Save the Date
February 16-20, 2014 | Hilton Clearwater Hotel Clearwater, Florida USA
MCARE 2014 facilitates information sharing on the latest developments involving materials for alternative and renewable energy systems. Abstract submissions will open April 15, 2013.
Batteries and Energy Storage
Batteries are devices that convert chemical energy into electrical energy. There are many types of batteries available, representing a multi-billion dollar industry. Among the battery types of much interest are standard lead acid batteries and Li-ion batteries. Materials improvements are critical in making these energy systems more effective in the future. The Batteries track will explore novel energy storage materials and technologies.
Biomass is energy derived from organic plant and animal matter, including wood, crops, manure and municipal solid wastes. When burned, the energy in biomass is released as heat but it can also be converted to other forms of energy like methane gas, ethanol and biodiesel. The Biomass track will deal with bioprocess development along with materials challenges.
The Electric Grid is an interconnected network designed to deliver electricity from various energy sources, and involves controlling the generation, transmission and distribution of electricity. The grid cannot store significant amounts of power, so electricity must be generated as needed. This track will spotlight the development of efficient and effective control systems to match electric generation with use.
Most geothermal reservoirs are deep underground but can find their way to the surface as volcanoes, hot springs and geysers. California has almost three dozen geothermal power plants that produce the largest fraction of U.S. energy from this source. The Geothermal track explores geothermal systems and applications.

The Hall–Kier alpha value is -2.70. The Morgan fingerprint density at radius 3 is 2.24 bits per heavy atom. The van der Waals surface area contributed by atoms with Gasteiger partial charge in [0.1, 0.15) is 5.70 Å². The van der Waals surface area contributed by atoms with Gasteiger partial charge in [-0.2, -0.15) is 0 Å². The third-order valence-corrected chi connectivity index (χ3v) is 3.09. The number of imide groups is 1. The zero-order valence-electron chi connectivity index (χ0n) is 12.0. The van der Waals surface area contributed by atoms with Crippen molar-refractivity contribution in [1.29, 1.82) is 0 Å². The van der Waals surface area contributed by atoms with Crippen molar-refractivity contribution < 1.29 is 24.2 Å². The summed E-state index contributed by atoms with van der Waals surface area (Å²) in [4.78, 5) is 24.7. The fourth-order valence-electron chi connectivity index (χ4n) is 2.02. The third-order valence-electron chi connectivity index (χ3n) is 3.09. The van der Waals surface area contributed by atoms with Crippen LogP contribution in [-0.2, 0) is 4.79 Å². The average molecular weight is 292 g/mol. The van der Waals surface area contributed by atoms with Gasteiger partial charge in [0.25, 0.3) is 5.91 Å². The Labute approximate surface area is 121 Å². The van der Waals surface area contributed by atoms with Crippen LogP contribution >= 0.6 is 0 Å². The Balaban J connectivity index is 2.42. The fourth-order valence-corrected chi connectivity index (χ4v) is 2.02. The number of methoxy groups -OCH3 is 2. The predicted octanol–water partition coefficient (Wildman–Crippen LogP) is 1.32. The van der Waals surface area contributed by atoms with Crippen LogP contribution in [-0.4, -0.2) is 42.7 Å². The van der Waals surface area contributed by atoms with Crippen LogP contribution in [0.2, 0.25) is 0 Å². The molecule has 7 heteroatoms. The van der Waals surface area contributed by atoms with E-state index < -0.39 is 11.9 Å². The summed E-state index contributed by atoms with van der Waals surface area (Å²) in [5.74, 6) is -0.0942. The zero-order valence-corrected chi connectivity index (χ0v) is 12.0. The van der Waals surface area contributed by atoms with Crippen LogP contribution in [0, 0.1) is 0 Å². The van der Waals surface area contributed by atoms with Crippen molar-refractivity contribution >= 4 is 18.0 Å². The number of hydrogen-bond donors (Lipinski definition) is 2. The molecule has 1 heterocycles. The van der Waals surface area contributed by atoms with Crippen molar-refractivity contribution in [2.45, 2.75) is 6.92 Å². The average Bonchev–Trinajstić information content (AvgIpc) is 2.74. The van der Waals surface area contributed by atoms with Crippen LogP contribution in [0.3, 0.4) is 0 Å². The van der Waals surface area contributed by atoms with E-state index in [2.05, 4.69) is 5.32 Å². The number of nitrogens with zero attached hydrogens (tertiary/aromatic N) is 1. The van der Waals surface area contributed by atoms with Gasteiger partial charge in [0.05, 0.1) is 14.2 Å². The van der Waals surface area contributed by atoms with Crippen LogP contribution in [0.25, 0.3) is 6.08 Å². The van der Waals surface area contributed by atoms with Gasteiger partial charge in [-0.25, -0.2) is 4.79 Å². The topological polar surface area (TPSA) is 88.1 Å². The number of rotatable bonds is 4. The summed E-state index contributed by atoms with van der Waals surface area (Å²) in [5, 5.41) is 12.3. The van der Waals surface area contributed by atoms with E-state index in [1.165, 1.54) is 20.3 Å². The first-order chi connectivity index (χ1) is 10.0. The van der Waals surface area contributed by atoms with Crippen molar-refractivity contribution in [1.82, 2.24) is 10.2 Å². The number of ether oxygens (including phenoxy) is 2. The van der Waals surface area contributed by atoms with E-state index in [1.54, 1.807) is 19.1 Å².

Hydrogen can be produced from a variety of sources, including fossil fuels as well as from renewable resources and can be stored in gas, liquid or solid forms. There is considerable work in progress on development of materials and systems for effective hydrogen storage. The Hydrogen track will focus on H-separations, H-interactions and effects on materials; new methods and novel materials for H-Storage; theoretical studies of H-storage materials and additional practical use in energy storage systems; absorption, catalysis and means of enhancing H-interaction with materials; and analytical methods and characteristics of novel hydrogen storage systems.
Hydropower is the most often used form of renewable energy in the U.S. Mechanical energy is produced and used by harnessing moving water. The Hydropower track will explore material challenges for conventional and marine hydropower.
Materials Availability for Alternative Energy
Tying all of the alternative energy technologies together is the availability of the materials needed to solve the issues for creating, storage and distribution of energy. This track will focus on challenges and solutions in materials availability as we develop our new and sustainable energy infrastructure.
Nanocomposites and Nanomaterials for Energy
There has been a tremendous increase in the use of nanocomposite materials to improve the existing energy systems based on conventional and renewable energy sources. This track will focus on the possibilities and limitations of the use of nanomaterials in providing solutions for the current energy issues in solar cells, fuel cells, supercapacitors, and more.
Nuclear power extracts usable energy from atomic nuclei by controlled nuclear reactions and most often, through nuclear fission. This track will focus on improved and advanced materials systems for fuel and nuclear power plant components.
Direct production of fuels from solar energy represents the most prominent and promising avenue for sustainable energy solutions derived from regenerative primary energy sources. The conversion of light into electrical or storable chemical energy can be achieved by photovoltaics (PVs) and photoelectrochemical
systems, respectively. This track will address science and technology of energy harvesting modules based on photonic stimulation of semiconductor materials, including novel structures for solar thermal, solar hydrogen, and artificial photosynthesis.
Wind power is the conversion of wind energy into a useful form of energy, such as using wind turbines to make electrical power or windmills for mechanical power. According to the U.S. Department of Energy, wind power in the United States has grown to over 50,000 MW, enough electricity to power 13 million homes annually. This track will explore current and emerging materials and technologies in this growing energy system.
MCARE 2014 Program Co-Chairs
H.T. Lin, Oak Ridge National Laboratory
Sanjay Mathur, University of Cologne
Ragaiy Zidan, Savannah River National Laboratory
MCARE Founders and MCARE 2014 Advisory Program Co-Chairs